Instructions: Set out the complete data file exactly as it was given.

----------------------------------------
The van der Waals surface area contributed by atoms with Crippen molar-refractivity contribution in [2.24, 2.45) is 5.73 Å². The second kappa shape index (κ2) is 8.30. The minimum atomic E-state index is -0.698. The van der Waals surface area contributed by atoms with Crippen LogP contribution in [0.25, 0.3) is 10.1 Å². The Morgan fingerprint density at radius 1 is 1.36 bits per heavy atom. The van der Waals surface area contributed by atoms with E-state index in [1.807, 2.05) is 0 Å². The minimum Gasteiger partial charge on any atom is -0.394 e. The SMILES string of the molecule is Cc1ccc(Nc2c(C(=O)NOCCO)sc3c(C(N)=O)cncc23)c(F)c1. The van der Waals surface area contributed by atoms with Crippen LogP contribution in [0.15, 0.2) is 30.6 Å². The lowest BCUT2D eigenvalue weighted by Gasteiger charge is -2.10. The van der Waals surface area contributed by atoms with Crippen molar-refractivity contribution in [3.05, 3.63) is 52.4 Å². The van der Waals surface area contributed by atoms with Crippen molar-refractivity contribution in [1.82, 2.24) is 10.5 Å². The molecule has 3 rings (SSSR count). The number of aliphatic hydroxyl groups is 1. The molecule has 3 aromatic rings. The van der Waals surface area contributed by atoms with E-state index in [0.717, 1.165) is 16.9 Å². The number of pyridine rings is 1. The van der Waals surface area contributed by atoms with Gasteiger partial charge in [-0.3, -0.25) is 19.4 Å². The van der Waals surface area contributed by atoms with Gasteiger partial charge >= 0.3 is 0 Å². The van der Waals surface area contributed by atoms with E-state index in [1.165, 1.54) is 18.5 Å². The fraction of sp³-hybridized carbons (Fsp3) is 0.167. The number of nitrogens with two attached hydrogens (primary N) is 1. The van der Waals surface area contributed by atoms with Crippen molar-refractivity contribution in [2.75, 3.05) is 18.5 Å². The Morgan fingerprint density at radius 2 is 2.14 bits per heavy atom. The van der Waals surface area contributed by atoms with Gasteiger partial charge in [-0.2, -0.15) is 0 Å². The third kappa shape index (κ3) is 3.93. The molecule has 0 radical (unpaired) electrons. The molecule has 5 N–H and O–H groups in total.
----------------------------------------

The van der Waals surface area contributed by atoms with Crippen molar-refractivity contribution in [2.24, 2.45) is 5.73 Å². The second kappa shape index (κ2) is 8.30. The minimum atomic E-state index is -0.698. The van der Waals surface area contributed by atoms with Crippen LogP contribution in [0.25, 0.3) is 10.1 Å². The Morgan fingerprint density at radius 1 is 1.36 bits per heavy atom. The van der Waals surface area contributed by atoms with E-state index in [1.807, 2.05) is 0 Å². The minimum Gasteiger partial charge on any atom is -0.394 e. The SMILES string of the molecule is Cc1ccc(Nc2c(C(=O)NOCCO)sc3c(C(N)=O)cncc23)c(F)c1. The van der Waals surface area contributed by atoms with Crippen LogP contribution in [0.15, 0.2) is 30.6 Å². The lowest BCUT2D eigenvalue weighted by Gasteiger charge is -2.10. The van der Waals surface area contributed by atoms with Crippen molar-refractivity contribution in [3.05, 3.63) is 52.4 Å². The van der Waals surface area contributed by atoms with Crippen molar-refractivity contribution in [1.82, 2.24) is 10.5 Å². The molecule has 3 rings (SSSR count). The number of aliphatic hydroxyl groups is 1. The molecule has 3 aromatic rings. The van der Waals surface area contributed by atoms with E-state index in [0.717, 1.165) is 16.9 Å². The number of pyridine rings is 1. The van der Waals surface area contributed by atoms with Gasteiger partial charge in [-0.3, -0.25) is 19.4 Å². The van der Waals surface area contributed by atoms with Gasteiger partial charge >= 0.3 is 0 Å². The van der Waals surface area contributed by atoms with E-state index in [1.165, 1.54) is 18.5 Å². The fraction of sp³-hybridized carbons (Fsp3) is 0.167. The number of nitrogens with two attached hydrogens (primary N) is 1. The van der Waals surface area contributed by atoms with Crippen molar-refractivity contribution in [2.75, 3.05) is 18.5 Å². The Morgan fingerprint density at radius 2 is 2.14 bits per heavy atom. The van der Waals surface area contributed by atoms with Gasteiger partial charge in [-0.2, -0.15) is 0 Å². The third kappa shape index (κ3) is 3.93. The molecule has 0 radical (unpaired) electrons. The molecule has 5 N–H and O–H groups in total.